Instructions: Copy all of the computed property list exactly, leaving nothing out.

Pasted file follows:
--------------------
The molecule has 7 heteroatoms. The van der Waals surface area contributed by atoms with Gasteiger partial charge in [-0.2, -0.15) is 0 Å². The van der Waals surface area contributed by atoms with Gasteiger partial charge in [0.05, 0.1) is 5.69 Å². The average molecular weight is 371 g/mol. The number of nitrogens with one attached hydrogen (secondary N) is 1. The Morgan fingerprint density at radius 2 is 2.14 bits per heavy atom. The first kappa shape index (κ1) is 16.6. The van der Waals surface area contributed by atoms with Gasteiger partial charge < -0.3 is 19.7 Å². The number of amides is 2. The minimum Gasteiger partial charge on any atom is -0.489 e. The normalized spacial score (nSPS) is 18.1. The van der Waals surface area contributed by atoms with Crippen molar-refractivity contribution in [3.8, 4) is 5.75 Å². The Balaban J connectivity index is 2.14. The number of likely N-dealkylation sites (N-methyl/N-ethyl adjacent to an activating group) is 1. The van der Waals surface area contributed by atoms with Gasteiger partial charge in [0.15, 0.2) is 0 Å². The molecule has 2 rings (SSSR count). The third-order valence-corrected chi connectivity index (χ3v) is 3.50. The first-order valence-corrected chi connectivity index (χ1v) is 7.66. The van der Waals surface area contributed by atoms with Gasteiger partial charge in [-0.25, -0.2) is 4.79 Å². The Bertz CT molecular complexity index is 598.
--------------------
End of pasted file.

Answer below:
The molecule has 7 heteroatoms. The van der Waals surface area contributed by atoms with Gasteiger partial charge in [-0.2, -0.15) is 0 Å². The van der Waals surface area contributed by atoms with Gasteiger partial charge in [0.05, 0.1) is 5.69 Å². The average molecular weight is 371 g/mol. The number of nitrogens with one attached hydrogen (secondary N) is 1. The Morgan fingerprint density at radius 2 is 2.14 bits per heavy atom. The first kappa shape index (κ1) is 16.6. The van der Waals surface area contributed by atoms with Gasteiger partial charge < -0.3 is 19.7 Å². The number of amides is 2. The minimum Gasteiger partial charge on any atom is -0.489 e. The normalized spacial score (nSPS) is 18.1. The van der Waals surface area contributed by atoms with Crippen molar-refractivity contribution in [3.8, 4) is 5.75 Å². The Balaban J connectivity index is 2.14. The number of likely N-dealkylation sites (N-methyl/N-ethyl adjacent to an activating group) is 1. The van der Waals surface area contributed by atoms with Gasteiger partial charge in [0.15, 0.2) is 0 Å². The molecule has 2 rings (SSSR count). The third-order valence-corrected chi connectivity index (χ3v) is 3.50. The first-order valence-corrected chi connectivity index (χ1v) is 7.66. The van der Waals surface area contributed by atoms with Gasteiger partial charge in [-0.25, -0.2) is 4.79 Å². The Bertz CT molecular complexity index is 598.